The biggest tribulations do not just lie in the attempt to circumvent commitments, or re-producing concepts that human heritage has outgrown, as they also lie in the effect of international variables on human rights and development. Globalization, reorganization of the international order, and projects to re-structure power in the world, offer difficult challenges to established concepts, programs of development are not the first of these concepts to face such challenges and the order of human rights is not the last. Since the September 11 incidents, the epicenter of this interaction is concentrated in the Arab world and in the Middle East.

This Manual wishes to contribute to the ongoing debate around the concept of human rights and development, not only by delving into the origin of this concept, or by pointing to the progress achieved in establishing it, or by analyzing the challenges facing it, but rather by presenting new proposals to implement it, as well as standards of progress in its achievement, which is a problem facing all those who work in the field of Economic, Social and Cultural Rights. The question still remains why is it exclusively an “Arab Manual” and not a Human Rights Manual in general, as long as it stems from the principle of the universality of human rights, and as long as the organizations, which worked to achieve it, reiterated their established conviction of this principle.

In fact when preparation started to compile this Manual this question was the subject of several debates, but the team working on the Manual believed and still believes that there is no contradiction between establishing the international concept, and local processing, as there is an urgent need to examine the interactions of this concept with the national and regional reality, as well as a similar need to give examples and models from the local reality, and a stronger need for the targeted public requirements.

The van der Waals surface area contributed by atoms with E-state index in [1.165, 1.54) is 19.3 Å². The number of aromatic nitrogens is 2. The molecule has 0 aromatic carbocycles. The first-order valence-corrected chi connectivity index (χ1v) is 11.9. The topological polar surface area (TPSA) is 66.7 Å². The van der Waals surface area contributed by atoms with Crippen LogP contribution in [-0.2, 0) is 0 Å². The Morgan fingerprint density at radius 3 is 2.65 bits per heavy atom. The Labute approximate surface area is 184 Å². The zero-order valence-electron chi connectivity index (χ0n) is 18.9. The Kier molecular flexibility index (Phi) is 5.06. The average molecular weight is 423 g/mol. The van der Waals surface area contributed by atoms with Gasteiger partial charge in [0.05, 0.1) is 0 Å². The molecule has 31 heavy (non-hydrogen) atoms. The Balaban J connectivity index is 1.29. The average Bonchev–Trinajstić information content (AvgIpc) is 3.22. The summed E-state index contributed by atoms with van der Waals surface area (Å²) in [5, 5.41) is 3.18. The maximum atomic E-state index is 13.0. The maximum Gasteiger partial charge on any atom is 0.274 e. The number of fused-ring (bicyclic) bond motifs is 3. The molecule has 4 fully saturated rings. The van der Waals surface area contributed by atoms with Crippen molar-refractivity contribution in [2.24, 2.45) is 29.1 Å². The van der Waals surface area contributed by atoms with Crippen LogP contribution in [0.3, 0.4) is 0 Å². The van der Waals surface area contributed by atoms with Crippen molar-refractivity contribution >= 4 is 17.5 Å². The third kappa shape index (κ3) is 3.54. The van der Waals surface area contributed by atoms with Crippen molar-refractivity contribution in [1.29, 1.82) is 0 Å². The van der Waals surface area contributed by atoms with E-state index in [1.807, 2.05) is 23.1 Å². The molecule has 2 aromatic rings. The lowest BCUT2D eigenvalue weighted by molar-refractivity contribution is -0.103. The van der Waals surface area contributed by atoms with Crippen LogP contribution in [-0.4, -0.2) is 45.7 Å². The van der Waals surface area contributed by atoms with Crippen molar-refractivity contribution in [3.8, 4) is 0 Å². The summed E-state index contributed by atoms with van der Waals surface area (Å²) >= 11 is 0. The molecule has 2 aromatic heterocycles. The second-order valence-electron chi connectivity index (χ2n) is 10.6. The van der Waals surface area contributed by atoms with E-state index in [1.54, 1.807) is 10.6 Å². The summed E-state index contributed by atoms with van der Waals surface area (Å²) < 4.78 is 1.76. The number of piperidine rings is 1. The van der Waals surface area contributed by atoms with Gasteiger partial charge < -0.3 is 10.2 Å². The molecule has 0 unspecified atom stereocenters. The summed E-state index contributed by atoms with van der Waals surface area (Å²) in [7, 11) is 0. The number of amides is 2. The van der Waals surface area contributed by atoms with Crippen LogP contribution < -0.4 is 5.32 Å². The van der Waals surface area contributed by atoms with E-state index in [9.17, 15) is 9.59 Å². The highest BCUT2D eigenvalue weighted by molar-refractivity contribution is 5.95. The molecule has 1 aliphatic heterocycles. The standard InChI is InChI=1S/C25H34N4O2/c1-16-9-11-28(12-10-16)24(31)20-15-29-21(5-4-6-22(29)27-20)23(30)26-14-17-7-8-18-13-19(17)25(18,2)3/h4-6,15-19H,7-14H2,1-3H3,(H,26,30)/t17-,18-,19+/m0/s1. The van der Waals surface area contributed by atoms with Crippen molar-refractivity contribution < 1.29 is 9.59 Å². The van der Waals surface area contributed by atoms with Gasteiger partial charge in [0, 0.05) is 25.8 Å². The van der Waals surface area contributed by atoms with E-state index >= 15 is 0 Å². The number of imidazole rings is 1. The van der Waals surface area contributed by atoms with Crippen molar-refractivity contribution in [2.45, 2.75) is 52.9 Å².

This Manual provides analyses of the types of interaction, and monitoring models, but still we have to define the public to be addressed, which also presents a pivotal question that occupied the minds of the team compiling the Manual, its answer was construed from the project objectives, and from the AOHR expertise gained by working in the Arab world over the last two decades, and through its interaction with Human Rights Institutions working in the Arab world, as well as from the needs of activists, researchers and journalists.  The Manual had to include four parts:

·      A comprehensive overview to fulfill the needs of human rights activists.

·      Specialized topics on the subject and the purpose of incorporating development and human rights to fulfill the needs of specialists.

·      Introductions that would help researchers.

·      Finally a Manual of terminology and concepts

 

The Manual content

Chapter I

 

The International Human Rights Law and Interconnected Rights

This Chapter reviews four main subjects, the first is the concept of human rights and its international, regional and national sources and problems, the second is its relation with the International Law related principles, particularly principles related to the International Labor Organization (ILO), to International Humanitarian Law and principles related to the protection of refugees, the third is the position of International Human Rights Law in Arab national legislations, and the fourth is the relation between human rights and democracy in various international contexts.

In its pursuit of the concept of human rights, this section explains that human rights can be tracked in humanity’s religious, philosophical, and intellectual heritage for several centuries preceding the 1948 Universal Human Rights Declaration. As all religions without exception have texts on honoring the human being, and all cultures without exception promote principles of kindness and justice, but when we speak of the modern international human rights heritage, we have in mind the group of binding principles that the human community, specifically since the end of WWII, agreed to legally commit to, such legal commitment acquires its support from international and internal instruments that guarantee this commitment.